NCBA Members Vote on Policies to Address Cattle Industry Challenges
DENVER – Members of the National Cattlemen’s Beef Association (NCBA) today approved a number of policy resolutions and directives to further critical industry priorities. The resolutions were passed by vote during the membership meeting at the culmination of the annual Cattle Industry Summer Conference.
“In this unprecedented economic and political climate, it’s more important than ever that we have a clear strategy in place as we move forward to address the challenges facing the cattle industry,” said Gary Voogt, NCBA president. “I’m extremely pleased with our discussions this week and I’m confident that these new policies will set us on the right course for a more profitable industry.”
Animal identification was one of the most popular topics of discussion at the conference. NCBA’s members voted to work towards an efficient national animal identification system (NAIS) that meets the needs of beef producers, while minimizing additional costs and maintaining confidentiality of producer, animal and premises information. NCBA will also work to ensure the system operates at the speed of commerce, integrates private-sector databases, and is phased-in within and between species. NCBA policy continues to support a voluntary NAIS and strongly encourages all producers to acquire premises IDs.
Members also voted to amend current policy with regard to the H-2A Jobs Program. NCBA policy continues to call for meaningful immigration reform and supports passage of “The Agricultural Job Opportunities, Benefits and Security Act” (AgJobs) which would streamline the current H-2A program and make it more workable for the cattle industry. The amended policy recommends that provisions in the AgJobs bill ensure that all livestock workers are treated fairly and that the legislation retains provisions to address the unique and specialized occupations required for livestock production.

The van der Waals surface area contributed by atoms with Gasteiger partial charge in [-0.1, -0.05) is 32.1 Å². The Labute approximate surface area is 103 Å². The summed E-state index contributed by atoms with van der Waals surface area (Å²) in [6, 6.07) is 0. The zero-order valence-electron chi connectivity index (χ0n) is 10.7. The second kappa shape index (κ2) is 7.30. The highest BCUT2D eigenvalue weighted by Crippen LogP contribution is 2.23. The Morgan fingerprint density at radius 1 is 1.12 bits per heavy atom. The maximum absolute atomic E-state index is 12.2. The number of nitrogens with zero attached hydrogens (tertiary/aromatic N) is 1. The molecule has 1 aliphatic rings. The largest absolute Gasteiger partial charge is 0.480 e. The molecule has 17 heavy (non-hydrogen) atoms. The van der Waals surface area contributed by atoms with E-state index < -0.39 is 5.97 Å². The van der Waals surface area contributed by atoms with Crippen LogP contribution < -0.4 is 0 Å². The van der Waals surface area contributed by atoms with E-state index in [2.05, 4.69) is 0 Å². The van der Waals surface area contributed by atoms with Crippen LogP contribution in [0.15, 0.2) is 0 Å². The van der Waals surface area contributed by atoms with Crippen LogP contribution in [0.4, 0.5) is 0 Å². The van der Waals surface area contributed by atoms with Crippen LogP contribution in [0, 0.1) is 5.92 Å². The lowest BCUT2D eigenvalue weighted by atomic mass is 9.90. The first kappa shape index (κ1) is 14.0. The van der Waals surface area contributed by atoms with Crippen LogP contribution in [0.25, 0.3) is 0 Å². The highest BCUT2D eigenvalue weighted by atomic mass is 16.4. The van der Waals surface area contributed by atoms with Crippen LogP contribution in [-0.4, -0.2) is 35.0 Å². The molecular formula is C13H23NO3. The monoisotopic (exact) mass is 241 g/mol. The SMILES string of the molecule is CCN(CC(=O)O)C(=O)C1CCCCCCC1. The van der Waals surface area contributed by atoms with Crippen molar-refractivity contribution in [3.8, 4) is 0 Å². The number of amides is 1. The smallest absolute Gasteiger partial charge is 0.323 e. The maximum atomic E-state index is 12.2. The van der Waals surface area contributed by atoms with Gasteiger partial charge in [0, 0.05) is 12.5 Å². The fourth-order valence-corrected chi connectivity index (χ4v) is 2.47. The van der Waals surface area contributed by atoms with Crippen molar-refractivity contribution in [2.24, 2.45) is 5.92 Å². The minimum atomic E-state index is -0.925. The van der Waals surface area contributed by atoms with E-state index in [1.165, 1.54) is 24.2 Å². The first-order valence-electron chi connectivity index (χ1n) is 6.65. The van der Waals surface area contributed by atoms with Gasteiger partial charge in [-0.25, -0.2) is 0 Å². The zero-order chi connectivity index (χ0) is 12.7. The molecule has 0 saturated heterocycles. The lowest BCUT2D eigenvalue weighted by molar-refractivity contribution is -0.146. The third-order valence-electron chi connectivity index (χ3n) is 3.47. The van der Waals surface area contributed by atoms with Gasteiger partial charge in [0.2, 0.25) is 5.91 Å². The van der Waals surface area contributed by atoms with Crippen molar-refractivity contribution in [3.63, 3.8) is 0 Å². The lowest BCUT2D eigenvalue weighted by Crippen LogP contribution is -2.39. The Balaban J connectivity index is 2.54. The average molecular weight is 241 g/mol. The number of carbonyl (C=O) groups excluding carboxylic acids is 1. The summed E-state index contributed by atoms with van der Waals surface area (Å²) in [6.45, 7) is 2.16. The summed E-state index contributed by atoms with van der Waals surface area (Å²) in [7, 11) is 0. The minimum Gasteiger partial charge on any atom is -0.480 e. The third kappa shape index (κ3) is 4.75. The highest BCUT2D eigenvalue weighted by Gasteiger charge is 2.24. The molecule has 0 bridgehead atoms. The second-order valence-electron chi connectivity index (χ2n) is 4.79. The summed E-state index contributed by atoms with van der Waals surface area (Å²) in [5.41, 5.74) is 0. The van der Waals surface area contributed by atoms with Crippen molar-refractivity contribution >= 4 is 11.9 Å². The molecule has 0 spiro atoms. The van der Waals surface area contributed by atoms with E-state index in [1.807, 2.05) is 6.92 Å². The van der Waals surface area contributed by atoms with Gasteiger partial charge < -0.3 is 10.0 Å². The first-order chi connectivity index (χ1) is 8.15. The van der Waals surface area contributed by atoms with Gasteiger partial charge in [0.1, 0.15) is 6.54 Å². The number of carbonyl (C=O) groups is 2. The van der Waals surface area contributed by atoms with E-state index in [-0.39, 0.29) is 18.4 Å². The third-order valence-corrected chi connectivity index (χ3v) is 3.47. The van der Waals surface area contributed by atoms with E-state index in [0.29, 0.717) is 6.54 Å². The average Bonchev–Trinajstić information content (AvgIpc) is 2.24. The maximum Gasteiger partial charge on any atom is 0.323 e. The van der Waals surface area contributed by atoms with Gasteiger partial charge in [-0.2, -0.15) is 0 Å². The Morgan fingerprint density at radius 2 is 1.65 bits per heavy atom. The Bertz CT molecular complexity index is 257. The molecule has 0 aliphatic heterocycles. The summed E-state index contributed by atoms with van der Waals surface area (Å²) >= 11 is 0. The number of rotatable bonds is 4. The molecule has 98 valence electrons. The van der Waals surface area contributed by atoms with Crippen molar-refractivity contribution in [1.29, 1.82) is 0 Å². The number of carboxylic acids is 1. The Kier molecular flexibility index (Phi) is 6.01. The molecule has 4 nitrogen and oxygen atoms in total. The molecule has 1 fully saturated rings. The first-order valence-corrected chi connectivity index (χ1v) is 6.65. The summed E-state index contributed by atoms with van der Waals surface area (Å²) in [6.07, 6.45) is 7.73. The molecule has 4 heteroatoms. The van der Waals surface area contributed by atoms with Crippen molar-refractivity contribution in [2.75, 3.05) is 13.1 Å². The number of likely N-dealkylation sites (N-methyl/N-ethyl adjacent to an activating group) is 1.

Members also approved a new policy to learn more about an emerging cattle virus with similarities to Bovine Viral Diarrhea (BVD) recently discovered in South America and southeast Asia to determine if surveillance is needed in the U.S. The policy encourages the U.S. Department of Agriculture’s (USDA) Animal and Plant Health Inspection Service (APHIS) to adhere to and implement strict international biosecurity measures for pestiviruses, addressing shipment of animals and animal products.
In public lands news, as the number of big game animals increases in certain regions, state game management agencies have been unsuccessful in maintaining targeted population numbers. Because these big game can damage private pastures used for grazing cattle, maintaining a level population is important for cattle production. Big game animals tend to seek habitats on wildlife refuges and parks during hunting season, which prevents them from being hunted, and prevents game management agencies from managing their populations. For this reason, NCBA’s members voted to request that the Department of the Interior authorize hunting of big game on these refuges and parks, similar to the programs currently in place for water fowl.
In order to increase efficiency in the purchase and sale of livestock, it’s critical that certified local scale facilities are readily available. The Packer & Stockyard Administration mandates that livestock weights for purchase and sale must be from a scale certified twice per calendar year. Members resolved to work to streamline this process by urging the Packer & Stockyard Administration to allow all channels of trade on certified scales officially inspected within the previous 12 month period or in accordance with individual state statutes.
“There was lively discussion of all issues facing our industry, from government regulations to food safety,” said Voogt. “Meetings like this provide a forum to share knowledge and reenergize our industry as we work together to address the challenges that lay ahead.”
Nearly 800 cattlemen and women attended this year’s conference, held July 14 – 18 in Denver, Colo.